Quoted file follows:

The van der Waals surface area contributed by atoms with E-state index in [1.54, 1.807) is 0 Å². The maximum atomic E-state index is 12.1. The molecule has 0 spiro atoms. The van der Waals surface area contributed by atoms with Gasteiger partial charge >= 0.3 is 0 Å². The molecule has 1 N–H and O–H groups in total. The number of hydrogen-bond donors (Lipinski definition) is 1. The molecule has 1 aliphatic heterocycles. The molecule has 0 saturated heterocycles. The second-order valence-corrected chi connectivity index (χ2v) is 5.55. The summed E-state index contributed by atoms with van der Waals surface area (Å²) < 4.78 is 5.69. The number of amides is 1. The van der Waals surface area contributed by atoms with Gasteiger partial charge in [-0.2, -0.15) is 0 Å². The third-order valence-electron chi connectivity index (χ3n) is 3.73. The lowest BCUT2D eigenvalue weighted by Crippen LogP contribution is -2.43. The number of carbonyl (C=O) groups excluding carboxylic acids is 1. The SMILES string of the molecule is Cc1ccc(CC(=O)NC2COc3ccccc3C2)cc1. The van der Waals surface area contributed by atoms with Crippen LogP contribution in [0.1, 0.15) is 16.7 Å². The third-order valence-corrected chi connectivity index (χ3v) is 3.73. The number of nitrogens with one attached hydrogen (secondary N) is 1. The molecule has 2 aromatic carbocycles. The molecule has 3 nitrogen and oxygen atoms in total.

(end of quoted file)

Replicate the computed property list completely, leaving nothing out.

The van der Waals surface area contributed by atoms with E-state index in [1.54, 1.807) is 0 Å². The maximum atomic E-state index is 12.1. The molecule has 0 spiro atoms. The van der Waals surface area contributed by atoms with Gasteiger partial charge >= 0.3 is 0 Å². The molecule has 1 N–H and O–H groups in total. The number of hydrogen-bond donors (Lipinski definition) is 1. The molecule has 1 aliphatic heterocycles. The molecule has 0 saturated heterocycles. The second-order valence-corrected chi connectivity index (χ2v) is 5.55. The summed E-state index contributed by atoms with van der Waals surface area (Å²) < 4.78 is 5.69. The number of amides is 1. The van der Waals surface area contributed by atoms with Gasteiger partial charge in [-0.2, -0.15) is 0 Å². The third-order valence-electron chi connectivity index (χ3n) is 3.73. The lowest BCUT2D eigenvalue weighted by Crippen LogP contribution is -2.43. The number of carbonyl (C=O) groups excluding carboxylic acids is 1. The SMILES string of the molecule is Cc1ccc(CC(=O)NC2COc3ccccc3C2)cc1. The van der Waals surface area contributed by atoms with Crippen LogP contribution in [0.1, 0.15) is 16.7 Å². The third-order valence-corrected chi connectivity index (χ3v) is 3.73. The number of nitrogens with one attached hydrogen (secondary N) is 1. The molecule has 2 aromatic carbocycles. The molecule has 3 nitrogen and oxygen atoms in total.